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Biden Administration Issues Restrictions on Travel From India

On April 30, 2021, the Biden administration issued a proclamation that implements restrictions for travelers from India, due to concerns regarding COVID-19. Pursuant to the proclamation, noncitizens who have been physically present in India within 14 days of travel to the United States will be barred entry, unless eligible for an exception. The restrictions are scheduled to take effect on May 4, 2021, at 12:01 am eastern daylight time.

As rationale for this proclamation, the administration cites the U.S. Centers for Disease Control and Prevention’s (CDC) assessment of the concerning public health situation—as well as the discovery of multiple variant strains of the virus—in India. By implementing this additional travel restriction, the administration asserts its commitment “to implement science-based public health measures, across all areas of the Federal Government, [and] to act swiftly and aggressively to prevent further spread of the disease.”

Background

In January 2020, the Trump administration first started imposing regional (country-specific) travel restrictions through a series of presidential proclamations, including Proclamation 9984 (suspending entry from China), Proclamation 9993 (Schengen Area), Proclamation 9996 (United Kingdom and Ireland), and Proclamation 10041 (Brazil). On January 18, 2021, President Trump rescinded the above proclamations (with the exception of China), intending for the restrictions to be lifted on January 26, 2021. President Biden’s January 25, 2021 proclamation reimposed these travel restrictions, and added South Africa to the list. Each of these regional travel bans is still currently in place. Separately, the CDC issued an order on January 12, 2021, requiring a negative COVID-19 test for all passengers before boarding a flight to the United States, if traveling from a non-restricted country (or if traveling from a restricted country after an exception is granted).

Effective Date

The restrictions for travel from India will take effect on May 4, 2021, at 12:01 a.m. eastern daylight time. The travel restrictions do not apply to travelers from India who are aboard flights that depart prior to 12:01 a.m. eastern daylight time on May 4, 2021. The restrictions will be reviewed every 30 days and “remain in effect until terminated by the President.”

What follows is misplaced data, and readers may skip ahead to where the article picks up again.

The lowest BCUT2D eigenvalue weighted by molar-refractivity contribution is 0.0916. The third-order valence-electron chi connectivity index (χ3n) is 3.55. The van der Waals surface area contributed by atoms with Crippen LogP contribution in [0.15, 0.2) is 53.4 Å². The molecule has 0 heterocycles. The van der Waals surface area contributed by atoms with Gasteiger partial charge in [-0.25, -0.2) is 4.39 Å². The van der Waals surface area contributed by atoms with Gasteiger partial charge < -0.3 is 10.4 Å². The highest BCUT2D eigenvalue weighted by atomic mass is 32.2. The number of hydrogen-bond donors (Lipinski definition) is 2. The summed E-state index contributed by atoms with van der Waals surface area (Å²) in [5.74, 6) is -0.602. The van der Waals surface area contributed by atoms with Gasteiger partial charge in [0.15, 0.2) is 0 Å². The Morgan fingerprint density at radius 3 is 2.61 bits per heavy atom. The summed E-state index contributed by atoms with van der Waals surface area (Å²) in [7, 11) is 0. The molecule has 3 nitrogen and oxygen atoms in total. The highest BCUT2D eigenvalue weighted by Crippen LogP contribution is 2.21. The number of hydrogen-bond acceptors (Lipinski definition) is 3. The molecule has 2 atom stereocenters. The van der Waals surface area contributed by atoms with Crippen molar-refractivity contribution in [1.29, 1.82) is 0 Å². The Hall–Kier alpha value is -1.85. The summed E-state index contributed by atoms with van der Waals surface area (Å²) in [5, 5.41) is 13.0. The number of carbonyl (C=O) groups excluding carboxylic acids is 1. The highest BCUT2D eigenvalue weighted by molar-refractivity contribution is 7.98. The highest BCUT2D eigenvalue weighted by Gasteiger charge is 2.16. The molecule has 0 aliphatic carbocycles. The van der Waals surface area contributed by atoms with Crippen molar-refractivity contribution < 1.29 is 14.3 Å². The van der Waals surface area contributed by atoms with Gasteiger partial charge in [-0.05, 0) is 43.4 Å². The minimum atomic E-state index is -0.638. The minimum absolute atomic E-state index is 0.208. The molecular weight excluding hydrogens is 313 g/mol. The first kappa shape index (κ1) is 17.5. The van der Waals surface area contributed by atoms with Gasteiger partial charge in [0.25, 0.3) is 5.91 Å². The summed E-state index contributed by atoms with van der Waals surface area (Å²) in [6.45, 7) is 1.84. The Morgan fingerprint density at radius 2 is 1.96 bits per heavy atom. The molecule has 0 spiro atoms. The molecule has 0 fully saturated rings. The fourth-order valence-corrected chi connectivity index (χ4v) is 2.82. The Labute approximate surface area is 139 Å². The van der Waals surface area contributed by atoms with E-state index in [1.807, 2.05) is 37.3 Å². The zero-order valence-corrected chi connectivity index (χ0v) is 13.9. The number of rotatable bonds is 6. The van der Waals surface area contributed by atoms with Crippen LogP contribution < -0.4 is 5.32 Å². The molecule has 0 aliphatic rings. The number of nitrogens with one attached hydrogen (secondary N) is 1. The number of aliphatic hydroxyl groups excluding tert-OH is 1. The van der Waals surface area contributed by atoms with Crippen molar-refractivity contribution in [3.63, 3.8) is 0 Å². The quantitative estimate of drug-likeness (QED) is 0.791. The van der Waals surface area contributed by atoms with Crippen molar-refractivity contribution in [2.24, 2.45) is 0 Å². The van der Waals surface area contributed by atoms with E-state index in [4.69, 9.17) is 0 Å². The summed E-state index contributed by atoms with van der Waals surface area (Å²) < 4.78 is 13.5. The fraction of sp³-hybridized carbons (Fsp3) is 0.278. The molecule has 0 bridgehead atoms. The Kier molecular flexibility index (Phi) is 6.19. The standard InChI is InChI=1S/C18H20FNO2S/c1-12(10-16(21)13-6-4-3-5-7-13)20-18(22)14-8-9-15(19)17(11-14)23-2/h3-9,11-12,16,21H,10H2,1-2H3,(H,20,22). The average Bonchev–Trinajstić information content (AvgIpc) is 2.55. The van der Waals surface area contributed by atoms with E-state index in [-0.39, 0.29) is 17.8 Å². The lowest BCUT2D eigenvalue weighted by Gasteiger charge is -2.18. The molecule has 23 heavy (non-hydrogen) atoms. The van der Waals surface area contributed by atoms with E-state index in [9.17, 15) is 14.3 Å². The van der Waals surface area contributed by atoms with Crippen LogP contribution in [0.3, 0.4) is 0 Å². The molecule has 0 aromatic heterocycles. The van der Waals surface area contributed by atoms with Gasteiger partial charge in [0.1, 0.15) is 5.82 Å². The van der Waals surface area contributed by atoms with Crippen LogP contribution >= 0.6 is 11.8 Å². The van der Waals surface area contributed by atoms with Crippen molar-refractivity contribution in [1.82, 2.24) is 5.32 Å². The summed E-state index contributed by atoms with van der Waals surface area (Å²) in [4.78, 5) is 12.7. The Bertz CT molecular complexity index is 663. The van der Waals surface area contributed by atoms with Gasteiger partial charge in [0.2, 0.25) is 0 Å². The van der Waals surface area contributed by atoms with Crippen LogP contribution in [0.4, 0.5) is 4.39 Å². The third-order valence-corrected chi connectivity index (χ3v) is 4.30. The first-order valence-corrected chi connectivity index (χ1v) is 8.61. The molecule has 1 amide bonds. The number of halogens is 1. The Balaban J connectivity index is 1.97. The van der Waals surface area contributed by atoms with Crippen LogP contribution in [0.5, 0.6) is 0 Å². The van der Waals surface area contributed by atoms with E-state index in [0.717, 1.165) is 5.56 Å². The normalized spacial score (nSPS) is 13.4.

Exceptions to the Travel Restrictions

The proclamation does not apply to U.S. citizens or to any:

  1. Lawful permanent resident (green card holder);

  2. Noncitizen national of the United States (native of an American territorial possession);

  3. Spouse of a U.S. citizen or green card holder;

  4. Parent or legal guardian of a U.S. citizen or green card holder who is unmarried and under the age of 21;

  5. Sibling of a U.S. citizen or green card holder if both are unmarried and under the age of 21;

  6. Child, foster child, or ward of a U.S. citizen or green card holder, or prospective adoptee pursuant to IR-4 or IH-4 visa classifications;

  7. Noncitizen traveling at the invitation of the U.S. government for a purpose related to the mitigation of the virus;

  8. Air/sea crewmember traveling as a nonimmigrant pursuant to a C-1, D, or C-1/D visa;

  9. Noncitizen traveling on an A-1, A-2, C-2, or C-3 visa (foreign government official or immediate family of official);

  10. Noncitizen traveling on an E-1 visa (as an employee of TECRO or TECO or employee’s immediate family);

  11. Noncitizen traveling on a G-1, G-2, G-3, or G-4 visa, and NATO-1 through NATO-4, or NATO-6 visa (individuals seeking entry in one of the NATO categories);

  12. Armed Forces members or their immediate family members; or

  13. Individuals “whose entry would further important United States law enforcement objectives” or would “be in the national interest as determined by the Secretary of State, the Secretary of Homeland Security, or their designees.”

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© 2021, Ogletree, Deakins, Nash, Smoak & Stewart, P.C., All Rights Reserved.National Law Review, Volume XI, Number 122
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About this Author

Andrea C. Davis Employment Immigration Lawyer Ogletree
Associate

Andrea is an associate attorney in the Atlanta office of Ogletree Deakins. She focuses her practice on employment-based immigration.

Andrea completed her undergraduate studies at the University of California, Berkeley and received her Juris Doctor from the University of North Carolina School of Law. During her law school career, Andrea gained experience working in the Immigration and Human Rights Clinic, preparing non-immigrant U-visa petitions for victims of violent crimes, and interning in the Health and Public Assistance Section of the North Carolina Department of Justice. She...

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